Winter Weather Affects Return to In-Person Classes

Story posted February 24, 2021 in CommRadio, News by Eric McGinty

UNIVERSITY PARK, Pa. — Penn State has returned to the hybrid in-person/Zoom learning experience that went on during the fall semester this past week after nearly one month of remote-only learning to start the new spring semester.

Nature may have had inconvenient timing though, as the Penn State area was buffeted with snow and rain for much of the week, resulting in class cancellations and slick road conditions.

This has come to reinforce one of the benefits of the Zoom format, as students have been able to continue with their lessons without pause from external forces such as the weather.

In past years, students would have to bundle up to trek to class but one of the pros, as Joe Banzhoff explains, “You just don’t have to leave your room.”

Banzhoff, a junior majoring in economics, had two in-person classes with one ending up cancelled.

Weather is far from the only factor, however, as many students, such as Payton DuLong, worry about potentially contracting COVID as more people return to campus.

“I just prefer straight Zoom classes; it just makes it easier not having to worry about even getting COVID from going on campus,” said DuLong, a junior majoring in cyber security. “But without the pandemic 100% in person, I just learn better actually in the classroom.”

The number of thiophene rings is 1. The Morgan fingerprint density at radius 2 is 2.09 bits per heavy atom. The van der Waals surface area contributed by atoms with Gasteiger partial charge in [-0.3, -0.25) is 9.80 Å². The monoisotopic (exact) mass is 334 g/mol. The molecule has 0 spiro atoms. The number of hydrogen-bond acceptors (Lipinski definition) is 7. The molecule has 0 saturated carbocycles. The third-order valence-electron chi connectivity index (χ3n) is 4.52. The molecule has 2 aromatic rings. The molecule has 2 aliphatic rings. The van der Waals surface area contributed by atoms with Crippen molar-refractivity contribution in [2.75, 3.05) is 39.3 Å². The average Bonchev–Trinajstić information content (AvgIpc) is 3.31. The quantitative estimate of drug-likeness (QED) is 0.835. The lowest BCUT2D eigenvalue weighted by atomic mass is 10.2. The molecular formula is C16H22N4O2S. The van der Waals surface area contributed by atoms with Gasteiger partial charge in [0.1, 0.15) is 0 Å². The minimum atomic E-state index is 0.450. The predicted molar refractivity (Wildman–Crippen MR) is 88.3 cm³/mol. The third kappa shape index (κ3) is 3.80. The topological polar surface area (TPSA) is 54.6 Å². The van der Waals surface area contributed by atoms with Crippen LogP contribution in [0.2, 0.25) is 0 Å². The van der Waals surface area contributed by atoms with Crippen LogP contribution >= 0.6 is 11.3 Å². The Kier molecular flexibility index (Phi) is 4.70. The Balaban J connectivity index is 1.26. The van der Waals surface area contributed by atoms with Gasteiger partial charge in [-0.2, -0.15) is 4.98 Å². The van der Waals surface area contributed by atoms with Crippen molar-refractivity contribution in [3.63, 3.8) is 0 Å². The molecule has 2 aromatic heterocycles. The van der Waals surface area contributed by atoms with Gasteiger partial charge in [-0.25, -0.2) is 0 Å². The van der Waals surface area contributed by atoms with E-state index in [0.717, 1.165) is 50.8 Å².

DuLong is far from the only student to express this sentiment, as in-person classes represent a sense of connection absent from the Zoom format. One of the downsides of convenience seems to be a sense of malaise among students.

“I think motivation is a huge factor, and I think everyone experienced that,” Anton O’Malley said. “I will say especially for any STEM major, online learning is much more difficult than in-person learning would be."

O’Malley, a junior majoring in aerospace engineering, does not have any in-person classes this semester yet was far more favorable of the benefits of in-person learning.

There’s been cause for optimism though, as the campus opening back up and clubs returning to their activities has restored a small sense of normalcy that’s been missing since the start of the spring semester.

Even with COVID restrictions, Banzhoff expressed joy in the changes that he’s seen since the return of fellow classmates.

“At times, there’s quite a lot of people outside on campus, even before the February day that Penn State picked [to start in-person learning],” Banzhoff said. “But I like that more buildings are opening up. I think more people are going out and about.”

Penn State will monitor COVID rates closely, but the feeling amongst many has been that of cautious optimism. In the meantime, many Penn State students look forward to reuniting with friends while being mindful of social restrictions.


Eric McGinty is a junior majoring in film production. To contact him, email

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